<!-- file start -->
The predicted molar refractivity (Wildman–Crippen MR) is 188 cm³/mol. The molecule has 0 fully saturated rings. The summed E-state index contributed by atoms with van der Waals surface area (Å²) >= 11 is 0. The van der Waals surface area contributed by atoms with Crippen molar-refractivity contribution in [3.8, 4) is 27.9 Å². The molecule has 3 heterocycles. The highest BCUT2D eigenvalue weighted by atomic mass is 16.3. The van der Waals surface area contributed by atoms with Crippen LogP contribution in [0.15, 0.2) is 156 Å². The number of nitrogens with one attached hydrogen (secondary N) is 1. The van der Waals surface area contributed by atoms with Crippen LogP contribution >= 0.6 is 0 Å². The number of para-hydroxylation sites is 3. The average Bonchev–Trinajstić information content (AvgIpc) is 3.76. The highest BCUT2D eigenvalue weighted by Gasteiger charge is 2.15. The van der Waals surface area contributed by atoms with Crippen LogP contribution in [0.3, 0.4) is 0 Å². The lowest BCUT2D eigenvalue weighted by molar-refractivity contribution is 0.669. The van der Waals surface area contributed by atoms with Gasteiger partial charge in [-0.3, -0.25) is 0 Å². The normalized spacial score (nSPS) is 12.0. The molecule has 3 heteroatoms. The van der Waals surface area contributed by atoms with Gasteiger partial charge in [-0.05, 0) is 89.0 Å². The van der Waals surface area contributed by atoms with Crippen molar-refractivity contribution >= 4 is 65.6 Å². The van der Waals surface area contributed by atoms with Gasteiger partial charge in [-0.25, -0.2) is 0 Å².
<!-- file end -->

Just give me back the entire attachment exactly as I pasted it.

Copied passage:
The predicted molar refractivity (Wildman–Crippen MR) is 188 cm³/mol. The molecule has 0 fully saturated rings. The summed E-state index contributed by atoms with van der Waals surface area (Å²) >= 11 is 0. The van der Waals surface area contributed by atoms with Crippen molar-refractivity contribution in [3.8, 4) is 27.9 Å². The molecule has 3 heterocycles. The highest BCUT2D eigenvalue weighted by atomic mass is 16.3. The van der Waals surface area contributed by atoms with Crippen LogP contribution in [0.15, 0.2) is 156 Å². The number of nitrogens with one attached hydrogen (secondary N) is 1. The van der Waals surface area contributed by atoms with Crippen LogP contribution >= 0.6 is 0 Å². The number of para-hydroxylation sites is 3. The average Bonchev–Trinajstić information content (AvgIpc) is 3.76. The highest BCUT2D eigenvalue weighted by Gasteiger charge is 2.15. The van der Waals surface area contributed by atoms with Crippen LogP contribution in [0.3, 0.4) is 0 Å². The lowest BCUT2D eigenvalue weighted by molar-refractivity contribution is 0.669. The van der Waals surface area contributed by atoms with Gasteiger partial charge in [-0.3, -0.25) is 0 Å². The normalized spacial score (nSPS) is 12.0. The molecule has 3 heteroatoms. The van der Waals surface area contributed by atoms with Gasteiger partial charge in [-0.05, 0) is 89.0 Å². The van der Waals surface area contributed by atoms with Crippen molar-refractivity contribution >= 4 is 65.6 Å². The van der Waals surface area contributed by atoms with Gasteiger partial charge in [-0.25, -0.2) is 0 Å².